"We do not know how old they are, but the development of a soils on top of some of the pavements implies a certain degree of antiquity. The growth of lichen on exposed rock surfaces also implies that we are talking at least in terms of centuries rather than decades when considering the age of these structures."

    "Quite frankly, nobody seems to know what these structures are. Scholars with a wide experience of north Ontario archaeology, including Drs. W. W. Kenyon, E. S. Rogers and J. V. Wright, examined illustrations of the structures and were unable to say or imagine what they were."

    "So we are dealing with something quite new. Most people seem to assume that they are somehow ceremonial; this possibility remains open."

    "Their physical characteristics imply some things about their construction and use. The fact that there is always some physical device for establishing their orientation implies a unity of design. If this means that each structure was all built at one time, and if the fact of their size is considered together with the fact that there is a fairly large enclosed space in most cases, this might (P29) imply that they were built by groups of people larger than the winter hunting groups of the northern peoples. If the free manipulation of stone on a large scale implies warm season construction, then this season would coincide with the time of year that northern Algonkian-speakers were gathered in larger multi-family groups, the time of greatest social interaction and group ceremony."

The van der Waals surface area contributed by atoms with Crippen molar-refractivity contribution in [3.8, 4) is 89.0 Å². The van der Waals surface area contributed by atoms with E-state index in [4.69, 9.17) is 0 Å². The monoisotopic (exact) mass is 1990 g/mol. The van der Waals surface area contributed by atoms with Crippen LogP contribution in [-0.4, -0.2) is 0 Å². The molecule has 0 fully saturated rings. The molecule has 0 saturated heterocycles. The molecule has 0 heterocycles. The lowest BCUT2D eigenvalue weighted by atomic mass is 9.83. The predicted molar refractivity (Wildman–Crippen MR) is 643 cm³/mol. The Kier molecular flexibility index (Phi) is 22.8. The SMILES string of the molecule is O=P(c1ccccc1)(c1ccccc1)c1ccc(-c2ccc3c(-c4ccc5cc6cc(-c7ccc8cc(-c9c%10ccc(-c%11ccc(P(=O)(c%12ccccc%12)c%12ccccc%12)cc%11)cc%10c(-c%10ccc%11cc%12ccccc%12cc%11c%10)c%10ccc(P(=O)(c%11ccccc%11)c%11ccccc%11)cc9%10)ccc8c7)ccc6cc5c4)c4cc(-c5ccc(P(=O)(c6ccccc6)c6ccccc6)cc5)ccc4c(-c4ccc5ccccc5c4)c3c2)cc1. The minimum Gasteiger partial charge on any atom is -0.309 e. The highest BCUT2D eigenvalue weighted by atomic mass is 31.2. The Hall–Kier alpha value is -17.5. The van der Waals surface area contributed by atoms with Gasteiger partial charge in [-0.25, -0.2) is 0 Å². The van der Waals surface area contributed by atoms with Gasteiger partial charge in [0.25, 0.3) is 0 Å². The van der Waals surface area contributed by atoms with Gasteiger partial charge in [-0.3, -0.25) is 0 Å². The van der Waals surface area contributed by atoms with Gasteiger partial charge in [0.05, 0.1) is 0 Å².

"The depression at Camp Island is clearly a pathway, and the degree of compaction suggest that a lot of people have walked along it over the years."

    "If the trianglar petroglyph at Dugas Bay does indeed represent a mide loge, then this would tie in with a known group ceremony. However, there is no case known where the Midewiwin has used a structure like those in the North Bay area. The presence of these structures on the Mattawa route might imply that they are related to trade in some way, or to other means of inter-tribal communication. For the Mattawa has long been a major highway as well as part of the zone where northern and southern Ontario cultures have interacted most intensely."